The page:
An overwhelming majority of Iowa Republicans are undecided about who they would support in the 2012 First-in-the-Nation caucuses. A poll conducted for Rightosphere.com on March 4th shows that 57% of likely Republican caucus goers were undecided when asked who they would support. The early caucus poll shows that Iowa is up for grabs.
Former Arkansas Governor and Fox News personality Mike Huckabee led the field of candidates with 17% of the vote. He is followed closely by Mitt Romney with 14%, and in third place was Sarah Palin with 11% of the vote. Minnesota Governor Tim Pawlenty garnered just 1% of the vote. The only other candidate that the survey included was former New Mexico Governor Gary Johnson. Johnson received less than 1% support.
With all of the perceived frontrunners under 20%, and with the likelihood that one or more of the top three candidates will not ultimately run for president, Iowa is wide open in 2010. Mike Huckabee is the only 2008 candidate who has maintained a presence in the state. He has also made more trips to Iowa since the 2008 caucuses than any other presidential hopeful. He has visited the state two different times to sell books, and he has also traveled to the state to support Bob Vander Plaats’ campaign for governor. Vander Plaats served as Huckabee’s campaign chairman in Iowa.
Sarah Palin visited Iowa briefly as part of her book tour, and Mitt Romney is scheduled to visit the state later this month. In the lead-up to the 2008 caucuses, Romney built an impressive field organization but failed to find enough support to win the caucuses. While unsuccessful in 2008, Romney will have an advantage that he didn’t have before – a list of previous supporters to whom he can reach out.
Iowa, however, will not be an easy place for Romney to campaign. Doug Gross, his 2008 Iowa Chairman, seems to have gone sour on Romney. He also has a hostile relationship with Jan Mickelson and Steve Deace on WHO radio, Iowa’s only statewide media outlet. For Romney to be able to come into Iowa and run for president again, he will have to walk a delicate line of focusing on the fiscal conservative that he is comfortable talking about, while remaining the social conservative he told Iowans he was in 2008. If he is unable or incapable of doing that, Iowa will haunt his second attempt at the presidency.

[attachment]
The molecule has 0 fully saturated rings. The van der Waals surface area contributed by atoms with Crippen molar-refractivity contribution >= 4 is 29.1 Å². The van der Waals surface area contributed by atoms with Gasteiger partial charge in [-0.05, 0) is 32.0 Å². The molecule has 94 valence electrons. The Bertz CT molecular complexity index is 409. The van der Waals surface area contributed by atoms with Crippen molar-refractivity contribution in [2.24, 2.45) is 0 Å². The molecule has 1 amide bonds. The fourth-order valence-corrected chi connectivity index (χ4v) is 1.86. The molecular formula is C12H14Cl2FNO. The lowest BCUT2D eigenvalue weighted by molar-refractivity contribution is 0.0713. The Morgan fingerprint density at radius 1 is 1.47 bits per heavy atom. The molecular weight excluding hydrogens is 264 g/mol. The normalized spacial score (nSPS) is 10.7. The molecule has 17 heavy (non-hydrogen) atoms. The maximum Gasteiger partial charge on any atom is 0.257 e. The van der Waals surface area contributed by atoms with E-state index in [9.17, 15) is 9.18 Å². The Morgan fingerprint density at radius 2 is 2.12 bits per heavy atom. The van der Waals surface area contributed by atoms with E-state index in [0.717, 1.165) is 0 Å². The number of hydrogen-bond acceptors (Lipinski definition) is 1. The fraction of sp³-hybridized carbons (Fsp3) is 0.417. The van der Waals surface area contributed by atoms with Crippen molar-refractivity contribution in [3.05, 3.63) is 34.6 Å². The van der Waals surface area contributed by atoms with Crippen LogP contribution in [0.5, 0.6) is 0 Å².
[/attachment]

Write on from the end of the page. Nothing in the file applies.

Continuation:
Sarah Palin remains a mystery. Many believe that, if she did have presidential aspirations, she would have made a splash in Iowa by now. Regardless of what people think of Palin, she is incredibly popular and would have tremendous appeal to caucus goers. Her third place finish in this poll is surprising and probably not reflective of the support she would receive if she did run.
The candidates that should be the most excited about these polling numbers are people like Tim Pawlenty and the others who were not polled. With 57% of likely caucus voters undecided, there is plenty of room for candidates to come to Iowa and stake their claim. One such candidate is former U.S. Senator Rick Santorum, who will headline an event tonight for the Iowa Christian Alliance in Des Moines.
The Rightosphere.com poll was conducted by Right Way Marketing. The sample size was 300 registered Republicans. The survey has a margin of error of +/- 5.66%.
Photo by Dave Davidson
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